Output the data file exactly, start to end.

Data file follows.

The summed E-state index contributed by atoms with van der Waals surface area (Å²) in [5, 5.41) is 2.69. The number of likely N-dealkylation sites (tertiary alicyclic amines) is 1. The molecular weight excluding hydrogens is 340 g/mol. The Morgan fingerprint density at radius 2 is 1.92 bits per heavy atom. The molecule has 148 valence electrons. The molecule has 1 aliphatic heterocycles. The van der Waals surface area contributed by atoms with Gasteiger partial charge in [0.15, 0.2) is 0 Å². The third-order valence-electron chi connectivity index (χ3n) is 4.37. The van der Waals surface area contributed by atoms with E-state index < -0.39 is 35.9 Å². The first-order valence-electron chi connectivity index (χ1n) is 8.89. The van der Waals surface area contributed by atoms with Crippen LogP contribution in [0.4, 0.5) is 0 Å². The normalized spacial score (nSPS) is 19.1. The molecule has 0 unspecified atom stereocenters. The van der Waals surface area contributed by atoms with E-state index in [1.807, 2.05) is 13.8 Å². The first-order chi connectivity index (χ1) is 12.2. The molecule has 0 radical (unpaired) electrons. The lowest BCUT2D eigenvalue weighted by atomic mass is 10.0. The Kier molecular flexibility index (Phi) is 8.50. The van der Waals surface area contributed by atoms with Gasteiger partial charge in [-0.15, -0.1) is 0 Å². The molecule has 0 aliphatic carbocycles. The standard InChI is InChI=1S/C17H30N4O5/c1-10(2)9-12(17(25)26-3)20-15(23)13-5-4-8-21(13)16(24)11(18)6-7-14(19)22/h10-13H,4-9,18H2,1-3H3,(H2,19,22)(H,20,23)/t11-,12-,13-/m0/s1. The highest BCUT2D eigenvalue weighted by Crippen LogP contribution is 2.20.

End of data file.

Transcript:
The summed E-state index contributed by atoms with van der Waals surface area (Å²) in [5, 5.41) is 2.69. The number of likely N-dealkylation sites (tertiary alicyclic amines) is 1. The molecular weight excluding hydrogens is 340 g/mol. The Morgan fingerprint density at radius 2 is 1.92 bits per heavy atom. The molecule has 148 valence electrons. The molecule has 1 aliphatic heterocycles. The van der Waals surface area contributed by atoms with Gasteiger partial charge in [0.15, 0.2) is 0 Å². The third-order valence-electron chi connectivity index (χ3n) is 4.37. The van der Waals surface area contributed by atoms with E-state index < -0.39 is 35.9 Å². The first-order valence-electron chi connectivity index (χ1n) is 8.89. The van der Waals surface area contributed by atoms with Crippen LogP contribution in [0.4, 0.5) is 0 Å². The normalized spacial score (nSPS) is 19.1. The molecule has 0 unspecified atom stereocenters. The van der Waals surface area contributed by atoms with E-state index in [1.807, 2.05) is 13.8 Å². The first-order chi connectivity index (χ1) is 12.2. The molecule has 0 radical (unpaired) electrons. The lowest BCUT2D eigenvalue weighted by atomic mass is 10.0. The Kier molecular flexibility index (Phi) is 8.50. The van der Waals surface area contributed by atoms with Gasteiger partial charge in [-0.15, -0.1) is 0 Å². The molecule has 0 aliphatic carbocycles. The standard InChI is InChI=1S/C17H30N4O5/c1-10(2)9-12(17(25)26-3)20-15(23)13-5-4-8-21(13)16(24)11(18)6-7-14(19)22/h10-13H,4-9,18H2,1-3H3,(H2,19,22)(H,20,23)/t11-,12-,13-/m0/s1. The highest BCUT2D eigenvalue weighted by Crippen LogP contribution is 2.20.